Oddfellows Local 151
March 11, 2008
Lifes Rich Pageant, Document, and Green were composed and recorded in the span of four years, which is interesting mainly because in retrospect, it gives us the opportunity to hear the band work out how to integrate politics into their music in a fairly brief period of time. Lifes Rich Pageant masks its earnest hopefulness in obscure language; a strategy that strikes me as somewhat defensive, and a holdover of the shyness that characterized the group’s earliest work. The pendulum swings a year later on Document — the tone darkens considerably, and attitude is far more cynical, as if Michael Stipe had somehow suddenly lost the optimism apparent on “Cuyahoga,” “Begin The Begin,” and “I Believe.” And then, bam, the pendulum swings hard in the other direction, and much of Green revises the themes of Lifes Rich Pageant, with an eye towards clarity and accessibility. I certainly believe that the bookends of this little trilogy are the closest to the general spirit of the band, but you’ve got to wonder: What pushed them towards the bleakness and the cynicism on Document?
I don’t think it was any one thing so much as it was an expression of a stage most anyone goes through when developing their political awareness. You jump into things believing “Hey, we can do this! We can change the world if we want to! Let’s put our heads together and start a new government!,” and then comes some inevitable moment of disillusionment, and suddenly all the world looks grim. This phase can last a very long time, you can go for years thinking the worst of everyone, but then the reality sets in — yes, corruption and despair are constants in this world, and even the best institutions are a rigged game, but there’s ample opportunity to give put something positive in the world if you manage your expectations, get up, and put in the work. And there you have it — Green. It’s a pretty tidy, sensible arc, and I’m sure a lot of people went through it with the band in real time.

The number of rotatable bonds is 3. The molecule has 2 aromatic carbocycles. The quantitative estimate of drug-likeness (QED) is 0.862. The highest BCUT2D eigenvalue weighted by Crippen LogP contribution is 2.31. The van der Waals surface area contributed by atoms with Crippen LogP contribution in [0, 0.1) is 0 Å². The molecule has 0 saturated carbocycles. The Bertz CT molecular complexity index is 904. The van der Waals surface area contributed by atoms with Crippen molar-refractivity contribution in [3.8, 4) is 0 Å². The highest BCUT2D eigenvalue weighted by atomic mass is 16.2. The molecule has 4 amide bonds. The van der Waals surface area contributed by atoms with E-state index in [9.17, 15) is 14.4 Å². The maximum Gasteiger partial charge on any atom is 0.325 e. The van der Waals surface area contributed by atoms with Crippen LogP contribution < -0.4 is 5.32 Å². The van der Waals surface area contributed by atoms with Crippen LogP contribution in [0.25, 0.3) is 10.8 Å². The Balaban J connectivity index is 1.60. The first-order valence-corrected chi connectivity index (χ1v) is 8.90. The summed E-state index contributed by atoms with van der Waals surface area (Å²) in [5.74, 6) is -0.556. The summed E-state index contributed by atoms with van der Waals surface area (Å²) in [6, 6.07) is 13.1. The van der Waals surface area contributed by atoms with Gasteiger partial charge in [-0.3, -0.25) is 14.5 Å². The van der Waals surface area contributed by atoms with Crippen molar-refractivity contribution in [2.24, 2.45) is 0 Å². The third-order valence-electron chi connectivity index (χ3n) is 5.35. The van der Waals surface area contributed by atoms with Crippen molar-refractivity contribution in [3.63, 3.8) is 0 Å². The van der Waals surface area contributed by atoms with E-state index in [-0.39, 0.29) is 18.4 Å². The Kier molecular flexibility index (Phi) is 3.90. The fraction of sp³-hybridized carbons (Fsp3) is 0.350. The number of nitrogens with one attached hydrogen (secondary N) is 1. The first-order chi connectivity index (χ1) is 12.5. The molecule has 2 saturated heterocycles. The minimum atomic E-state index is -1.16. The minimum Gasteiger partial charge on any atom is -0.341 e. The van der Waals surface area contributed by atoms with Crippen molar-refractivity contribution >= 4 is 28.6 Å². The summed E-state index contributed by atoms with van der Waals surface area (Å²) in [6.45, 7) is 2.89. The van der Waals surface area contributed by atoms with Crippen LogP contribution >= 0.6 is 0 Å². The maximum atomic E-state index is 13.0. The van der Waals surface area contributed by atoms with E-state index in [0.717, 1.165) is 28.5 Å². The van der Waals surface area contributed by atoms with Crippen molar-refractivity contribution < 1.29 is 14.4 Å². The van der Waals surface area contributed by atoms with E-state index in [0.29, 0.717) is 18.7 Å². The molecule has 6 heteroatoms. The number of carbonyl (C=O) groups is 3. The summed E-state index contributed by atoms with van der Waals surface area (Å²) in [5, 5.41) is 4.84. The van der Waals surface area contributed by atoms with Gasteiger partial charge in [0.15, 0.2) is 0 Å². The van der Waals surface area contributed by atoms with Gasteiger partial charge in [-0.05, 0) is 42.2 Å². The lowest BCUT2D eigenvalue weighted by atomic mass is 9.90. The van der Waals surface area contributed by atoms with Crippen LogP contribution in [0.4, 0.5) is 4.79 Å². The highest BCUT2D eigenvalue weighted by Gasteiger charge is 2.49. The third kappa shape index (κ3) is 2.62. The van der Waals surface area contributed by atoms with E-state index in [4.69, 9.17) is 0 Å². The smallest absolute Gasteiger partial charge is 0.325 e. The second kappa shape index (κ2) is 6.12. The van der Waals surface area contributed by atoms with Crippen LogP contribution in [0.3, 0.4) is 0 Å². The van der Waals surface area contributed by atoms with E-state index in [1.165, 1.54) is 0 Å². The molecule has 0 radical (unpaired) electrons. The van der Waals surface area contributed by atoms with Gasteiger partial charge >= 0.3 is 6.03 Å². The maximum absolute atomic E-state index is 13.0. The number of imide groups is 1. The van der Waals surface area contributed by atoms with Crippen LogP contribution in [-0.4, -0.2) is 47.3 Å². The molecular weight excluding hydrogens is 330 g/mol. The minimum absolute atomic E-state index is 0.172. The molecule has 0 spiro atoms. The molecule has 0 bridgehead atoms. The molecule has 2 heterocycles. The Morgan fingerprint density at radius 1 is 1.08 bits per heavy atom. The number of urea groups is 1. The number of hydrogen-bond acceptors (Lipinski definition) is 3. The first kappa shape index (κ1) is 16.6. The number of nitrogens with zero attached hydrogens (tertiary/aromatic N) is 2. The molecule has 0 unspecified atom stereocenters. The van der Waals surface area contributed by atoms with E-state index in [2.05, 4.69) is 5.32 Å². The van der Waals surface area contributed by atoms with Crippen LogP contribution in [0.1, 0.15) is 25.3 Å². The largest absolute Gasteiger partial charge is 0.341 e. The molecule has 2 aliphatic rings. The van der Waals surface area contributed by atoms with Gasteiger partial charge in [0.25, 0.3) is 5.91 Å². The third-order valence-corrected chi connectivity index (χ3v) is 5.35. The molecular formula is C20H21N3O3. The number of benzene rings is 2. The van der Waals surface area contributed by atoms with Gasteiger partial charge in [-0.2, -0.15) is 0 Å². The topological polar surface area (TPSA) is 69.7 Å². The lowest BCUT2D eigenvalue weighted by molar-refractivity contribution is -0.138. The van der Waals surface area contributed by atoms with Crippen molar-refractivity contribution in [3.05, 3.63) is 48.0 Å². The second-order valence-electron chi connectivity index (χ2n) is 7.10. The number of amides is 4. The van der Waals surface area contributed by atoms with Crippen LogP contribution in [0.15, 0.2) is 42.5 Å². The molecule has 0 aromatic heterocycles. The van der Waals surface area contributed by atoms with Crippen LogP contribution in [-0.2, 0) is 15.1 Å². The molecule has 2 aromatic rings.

Document is labeled “File Under Fire,” and for good reason. The element comes up again and again throughout the record, an overt symbol of destruction and purification. Even the album’s sunniest tunes have an undercurrent of apocalyptic dread, this feeling that all of modern society could crumble and burn at any moment. “Oddfellows Local 151,” the record’s grim conclusion, starts off with a hum of feedback that evokes a haze of thick black smoke before progressing to a tense, solemn dirge that climaxes in Michael Stipe howling “fiiiiiiiiiiiire house,” as if he’s half-heartedly calling for rescue as the world is engulfed in flames. It’s a bitter and ironic, and the perfect way to end the song cycle.